Sept. 13, 1858

The Oberlin rescuers at the Cuyahoga County Jail in April 1859. Photo by T.J. Rice. Credit: Library of Congress.

A federal marshal arrested John Price in Oberlin, Ohio, under the Fugitive Slave Act. Price was moved to nearby Wellington, but when abolitionists learned of the arrest, they stormed the hotel where he was being held, later helping him cross the Canadian border to freedom. 

A federal grand jury indicted 37 for their involvement. Not to be outdone, Ohio officials arrested the federal marshal, his deputies and several others involved in Price’s arrest. Officials agreed to release them in exchange for all but two of the 37 indicted. 

The two remaining men received light sentences. The Ohio Supreme Court upheld the convictions, leading to a protest of more than 10,000 in Cleveland. 

Because of his support of the Fugitive Slave Act, the chief justice lost reelection to the court. Two participants in the rescue — Lewis Sheridan Leary and John A. Copeland — joined John Brown’s 1859 raid on Harpers Ferry. Leary was killed during the attack. Copeland was captured and executed.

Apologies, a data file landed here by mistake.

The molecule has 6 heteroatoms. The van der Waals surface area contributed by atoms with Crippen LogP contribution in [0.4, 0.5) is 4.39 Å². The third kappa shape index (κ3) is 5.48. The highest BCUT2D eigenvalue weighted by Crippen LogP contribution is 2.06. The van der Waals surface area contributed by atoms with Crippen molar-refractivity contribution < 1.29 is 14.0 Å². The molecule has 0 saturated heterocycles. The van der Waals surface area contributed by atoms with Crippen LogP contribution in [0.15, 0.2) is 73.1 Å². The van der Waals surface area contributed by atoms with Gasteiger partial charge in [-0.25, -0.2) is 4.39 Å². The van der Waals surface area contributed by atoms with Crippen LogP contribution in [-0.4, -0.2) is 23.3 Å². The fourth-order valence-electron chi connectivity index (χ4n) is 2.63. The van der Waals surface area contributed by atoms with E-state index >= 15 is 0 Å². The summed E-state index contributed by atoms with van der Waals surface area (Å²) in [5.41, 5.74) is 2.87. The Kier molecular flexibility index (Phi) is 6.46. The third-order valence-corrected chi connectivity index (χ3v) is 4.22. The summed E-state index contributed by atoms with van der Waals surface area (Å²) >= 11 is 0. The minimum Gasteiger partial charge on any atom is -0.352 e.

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The stories of investigative reporter Jerry Mitchell have helped put four Klansmen and a serial killer behind bars. His stories have also helped free two people from death row, exposed injustices and corruption, prompting investigations and reforms as well as the firings of boards and officials. He is a Pulitzer Prize finalist, a longtime member of Investigative Reporters & Editors, and a winner of more than 30 other national awards, including a $500,000 MacArthur “genius” grant. After working for three decades for the statewide Clarion-Ledger, Mitchell left in 2019 and founded the Mississippi Center for Investigative Reporting.